Following the win for her and trans people everywhere, Cooper said that each athlete deserves “the same rights and protections,” including gender-diverse competitors.
If there’s a discriminatory bill being proposed in the US, you can bet that Erin Reed won’t be far behind reporting on it – and debunking its justifications.
The recent wave of anti-LGBTQ+ legislation across US states has been closely monitored by the activist, whose Twitter, Instagram and personal blog are filled with useful information on how to fight back against these bills
Her tireless efforts have helped raise awareness for these increasingly vitriolic bills, as well as mapping the sheer volume of attempts to restrict our rights.
Phyll Opoku-Gyimah – widely known as Lady Phyll – is the co-founder of UK Black Pride.
Opoku-Gyimah is also executive director at the Kaleidoscope Trust, which works to advance LGBT+ rights across the Commonwealth, in countries where anti-LGBT+ laws were imposed by British colonialists.
In January, she was awarded an honorary doctorate by London South Bank University for her “incredible leadership in the fight for equality”.
Eureka O’Hara first blessed our TV screens in 2017 and the world hasn’t been quite the same since.
Following her appearance in season nine and 10 of RuPaul’s Drag Race, the trans drag queen has used her platform to advocate for LGBTQ+ and marginalised communities.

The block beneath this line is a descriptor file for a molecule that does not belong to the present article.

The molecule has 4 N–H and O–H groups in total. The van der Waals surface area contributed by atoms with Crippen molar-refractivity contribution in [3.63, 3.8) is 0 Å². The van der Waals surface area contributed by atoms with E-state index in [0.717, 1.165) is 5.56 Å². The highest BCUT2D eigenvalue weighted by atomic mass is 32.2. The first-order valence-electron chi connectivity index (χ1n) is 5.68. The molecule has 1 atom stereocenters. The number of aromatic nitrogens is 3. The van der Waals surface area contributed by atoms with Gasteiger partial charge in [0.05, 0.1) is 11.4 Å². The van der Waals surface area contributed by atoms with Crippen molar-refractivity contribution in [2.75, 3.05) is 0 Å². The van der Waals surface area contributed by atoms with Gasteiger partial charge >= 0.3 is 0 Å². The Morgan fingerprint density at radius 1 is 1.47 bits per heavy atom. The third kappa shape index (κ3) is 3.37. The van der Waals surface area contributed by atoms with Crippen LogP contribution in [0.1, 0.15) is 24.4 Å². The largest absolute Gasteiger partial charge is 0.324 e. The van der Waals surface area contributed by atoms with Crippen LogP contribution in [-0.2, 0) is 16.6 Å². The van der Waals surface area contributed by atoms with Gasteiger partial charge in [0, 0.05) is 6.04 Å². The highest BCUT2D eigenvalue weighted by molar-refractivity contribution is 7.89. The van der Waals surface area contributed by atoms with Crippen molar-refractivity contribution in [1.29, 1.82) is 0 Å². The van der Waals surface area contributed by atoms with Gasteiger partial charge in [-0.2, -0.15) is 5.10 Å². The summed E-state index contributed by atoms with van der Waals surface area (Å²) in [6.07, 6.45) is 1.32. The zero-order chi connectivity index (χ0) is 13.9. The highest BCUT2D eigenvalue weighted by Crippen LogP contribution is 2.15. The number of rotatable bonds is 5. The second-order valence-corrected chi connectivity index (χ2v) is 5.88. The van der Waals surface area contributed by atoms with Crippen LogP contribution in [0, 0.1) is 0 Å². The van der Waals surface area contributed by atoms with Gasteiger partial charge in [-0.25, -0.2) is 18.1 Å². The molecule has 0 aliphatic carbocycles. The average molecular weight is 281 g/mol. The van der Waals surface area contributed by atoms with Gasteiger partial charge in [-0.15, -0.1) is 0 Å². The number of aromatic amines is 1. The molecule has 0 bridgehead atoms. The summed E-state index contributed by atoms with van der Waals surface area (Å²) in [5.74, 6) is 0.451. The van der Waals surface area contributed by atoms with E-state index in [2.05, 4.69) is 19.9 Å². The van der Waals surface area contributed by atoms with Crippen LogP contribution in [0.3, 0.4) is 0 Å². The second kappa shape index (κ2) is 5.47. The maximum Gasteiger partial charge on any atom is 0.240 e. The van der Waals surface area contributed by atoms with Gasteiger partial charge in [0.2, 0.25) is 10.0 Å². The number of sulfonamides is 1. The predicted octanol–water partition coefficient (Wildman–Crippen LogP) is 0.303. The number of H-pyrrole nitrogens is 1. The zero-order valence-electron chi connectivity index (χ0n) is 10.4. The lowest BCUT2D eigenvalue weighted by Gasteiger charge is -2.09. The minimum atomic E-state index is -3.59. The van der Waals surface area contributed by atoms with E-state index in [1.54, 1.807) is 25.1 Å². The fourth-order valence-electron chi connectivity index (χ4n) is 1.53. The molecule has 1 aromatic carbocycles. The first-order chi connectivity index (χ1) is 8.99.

Since then, she has starred alongside Shangela and Bob the Drag Queen in HBO’s We’re Here.
Twitch streamer BobaWitch, usually abbreviated to Boba, shows how anyone can use their platform to show support for LGBTQ+ rights.
Boba is also a member of the gaming media company The Yogscast, which routinely hosts charity live streams that have made millions for selected charities.
Jordan Gray is living proof that if any comedian can make an actually funny set about being trans, it’s probably a trans woman.
The Essex comic initially appeared as a contestant on the fifth series of The Voice UK, then, after releasing several songs, switched to stand-up comedy.
She’s best known for her Friday Night Live performance in October, when she stripped naked while playing the piano.
Karine Jean-Pierre has worked to become the voice of the Biden administration – and as the world’s first Black and openly LGBTQ+ White House press secretary.
She was appointed to the role in May 2022. Prior to this, she worked in the Obama administration as director for the White House office of political affairs.